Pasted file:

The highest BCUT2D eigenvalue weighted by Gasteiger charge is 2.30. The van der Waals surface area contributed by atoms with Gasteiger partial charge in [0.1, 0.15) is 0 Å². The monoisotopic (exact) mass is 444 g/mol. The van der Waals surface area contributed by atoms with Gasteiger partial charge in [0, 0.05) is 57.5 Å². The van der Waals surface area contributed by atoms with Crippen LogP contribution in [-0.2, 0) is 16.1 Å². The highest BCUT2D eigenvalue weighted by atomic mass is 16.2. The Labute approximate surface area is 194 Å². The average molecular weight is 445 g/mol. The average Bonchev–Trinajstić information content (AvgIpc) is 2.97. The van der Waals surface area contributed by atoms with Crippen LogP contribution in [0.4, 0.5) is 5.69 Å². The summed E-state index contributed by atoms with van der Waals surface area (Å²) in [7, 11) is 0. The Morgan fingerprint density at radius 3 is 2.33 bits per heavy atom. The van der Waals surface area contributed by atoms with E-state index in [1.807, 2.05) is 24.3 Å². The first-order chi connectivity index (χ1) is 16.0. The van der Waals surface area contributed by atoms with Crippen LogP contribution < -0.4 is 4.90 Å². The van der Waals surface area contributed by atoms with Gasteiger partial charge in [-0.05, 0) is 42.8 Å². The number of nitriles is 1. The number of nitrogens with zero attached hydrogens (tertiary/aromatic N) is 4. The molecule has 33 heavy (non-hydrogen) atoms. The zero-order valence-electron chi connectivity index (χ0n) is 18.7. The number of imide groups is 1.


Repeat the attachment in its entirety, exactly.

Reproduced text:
The highest BCUT2D eigenvalue weighted by Gasteiger charge is 2.30. The van der Waals surface area contributed by atoms with Gasteiger partial charge in [0.1, 0.15) is 0 Å². The monoisotopic (exact) mass is 444 g/mol. The van der Waals surface area contributed by atoms with Gasteiger partial charge in [0, 0.05) is 57.5 Å². The van der Waals surface area contributed by atoms with Crippen LogP contribution in [-0.2, 0) is 16.1 Å². The highest BCUT2D eigenvalue weighted by atomic mass is 16.2. The Labute approximate surface area is 194 Å². The average molecular weight is 445 g/mol. The average Bonchev–Trinajstić information content (AvgIpc) is 2.97. The van der Waals surface area contributed by atoms with Crippen LogP contribution in [0.4, 0.5) is 5.69 Å². The summed E-state index contributed by atoms with van der Waals surface area (Å²) in [7, 11) is 0. The Morgan fingerprint density at radius 3 is 2.33 bits per heavy atom. The van der Waals surface area contributed by atoms with E-state index in [1.807, 2.05) is 24.3 Å². The first-order chi connectivity index (χ1) is 16.0. The van der Waals surface area contributed by atoms with Crippen LogP contribution < -0.4 is 4.90 Å². The van der Waals surface area contributed by atoms with Gasteiger partial charge in [-0.05, 0) is 42.8 Å². The number of nitriles is 1. The number of nitrogens with zero attached hydrogens (tertiary/aromatic N) is 4. The molecule has 33 heavy (non-hydrogen) atoms. The zero-order valence-electron chi connectivity index (χ0n) is 18.7. The number of imide groups is 1.